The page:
Legal services and death – What Is Probate?

By | June 3, 2013

When someone dies, the process of making sure the assets they leave behind go to the right people can either be quite straightforward or reasonably complicated, depending on the preparation that has been put in place. Any legal process surrounding a death can be especially difficult for those involved and so anything that can be done to make things easier should be welcomed.


There are also many practical issues which need to be dealt with and the legal process of administering the estate of a deceased person is at the top of the list. The first step in this process is called ‘Receipt of probate’ and it essentially sets in motion the actions that are needed for any claims on an estate to be resolved and for the distribution to be carried out correctly. The ‘estate’ is essentially the entirety of the deceased’s assets, covering everything from savings accounts to tangible possessions and right through to intellectual property rights.

What Is Probate?

Probate must be granted so that the executor named in the will can go about the process of distributing the estate to beneficiaries. A probated will becomes a legal document that is enforceable through the courts and gives the executor the legal power to dispose of the assets as outlined in the will.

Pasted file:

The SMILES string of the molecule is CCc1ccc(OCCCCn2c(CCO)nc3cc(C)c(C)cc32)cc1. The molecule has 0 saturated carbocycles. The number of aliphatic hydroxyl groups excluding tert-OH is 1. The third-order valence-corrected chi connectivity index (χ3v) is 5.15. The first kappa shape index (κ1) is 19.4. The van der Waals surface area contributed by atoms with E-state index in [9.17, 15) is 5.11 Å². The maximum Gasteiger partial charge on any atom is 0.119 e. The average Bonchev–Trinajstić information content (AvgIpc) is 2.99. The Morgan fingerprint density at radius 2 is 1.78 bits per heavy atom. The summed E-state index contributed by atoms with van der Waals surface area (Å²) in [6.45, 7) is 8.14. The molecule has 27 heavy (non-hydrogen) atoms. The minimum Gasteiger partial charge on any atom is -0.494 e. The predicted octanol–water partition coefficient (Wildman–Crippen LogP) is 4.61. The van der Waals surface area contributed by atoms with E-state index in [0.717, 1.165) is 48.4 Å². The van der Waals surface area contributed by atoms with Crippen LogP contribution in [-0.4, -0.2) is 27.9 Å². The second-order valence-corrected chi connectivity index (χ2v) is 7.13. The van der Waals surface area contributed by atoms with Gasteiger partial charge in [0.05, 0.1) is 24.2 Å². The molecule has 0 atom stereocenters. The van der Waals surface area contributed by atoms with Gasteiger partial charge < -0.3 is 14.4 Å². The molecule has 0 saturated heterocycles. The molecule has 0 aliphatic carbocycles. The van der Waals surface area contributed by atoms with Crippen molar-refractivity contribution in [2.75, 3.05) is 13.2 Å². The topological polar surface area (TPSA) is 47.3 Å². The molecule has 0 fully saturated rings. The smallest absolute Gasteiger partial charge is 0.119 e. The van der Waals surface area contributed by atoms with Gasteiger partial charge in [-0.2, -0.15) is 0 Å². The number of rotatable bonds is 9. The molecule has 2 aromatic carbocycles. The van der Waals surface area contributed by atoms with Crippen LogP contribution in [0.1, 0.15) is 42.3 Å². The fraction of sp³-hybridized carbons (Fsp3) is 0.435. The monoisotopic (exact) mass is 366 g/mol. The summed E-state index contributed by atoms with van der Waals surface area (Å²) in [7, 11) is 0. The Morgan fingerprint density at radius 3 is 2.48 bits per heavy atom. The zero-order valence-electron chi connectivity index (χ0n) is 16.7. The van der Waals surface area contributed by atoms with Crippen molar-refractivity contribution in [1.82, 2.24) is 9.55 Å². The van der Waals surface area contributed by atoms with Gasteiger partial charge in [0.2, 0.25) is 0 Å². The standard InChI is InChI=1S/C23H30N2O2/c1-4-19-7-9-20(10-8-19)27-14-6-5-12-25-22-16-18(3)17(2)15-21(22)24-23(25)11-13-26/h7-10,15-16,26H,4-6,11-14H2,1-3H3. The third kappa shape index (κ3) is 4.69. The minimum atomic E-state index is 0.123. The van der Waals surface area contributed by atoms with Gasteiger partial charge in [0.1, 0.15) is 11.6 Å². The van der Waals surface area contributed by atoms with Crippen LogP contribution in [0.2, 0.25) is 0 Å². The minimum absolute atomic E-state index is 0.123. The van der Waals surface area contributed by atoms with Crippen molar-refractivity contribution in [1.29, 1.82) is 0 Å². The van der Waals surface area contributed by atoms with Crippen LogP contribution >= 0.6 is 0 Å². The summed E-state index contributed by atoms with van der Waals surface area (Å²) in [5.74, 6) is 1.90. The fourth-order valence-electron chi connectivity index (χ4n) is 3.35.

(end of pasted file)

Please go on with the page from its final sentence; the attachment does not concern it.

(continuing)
Applying for Probate

Using solicitors such as Co-operative Legal Services make applying for probate a simple and straightforward process. In the UK legal procedures concerned with probate fall under the jurisdiction of the Family Division of the High Court of Justice, under provisions made in Section 25 of the Senior Courts Act 1981. As with any specialised court, undertaking proceedings yourself can be a daunting prospect and using an experienced legal advisor can be much less stressful.

The Will

The most common issue when it comes to probate is whether the deceased died leaving a valid will. If so, a grant of probate is usually straightforward. This is less important if the value of an estate is less than £5,000 or if all assets are held jointly and pass by survivorship. In cases where there is a surviving spouse, a grant is not usually needed. In other cases where an estate is small, some banks and building societies will allow immediate family members to close accounts without a grant. A figure of less than £15,000 is the amount that usually allows this to happen in the absence of other complications. The fact that making a will is a simple everyday procedure for any law firm means that there really shouldn’t be much thought given to whether or not it is a good idea. The amount of trouble and stress that can be saved by having a valid will in place means that anyone with dependants should make it a priority.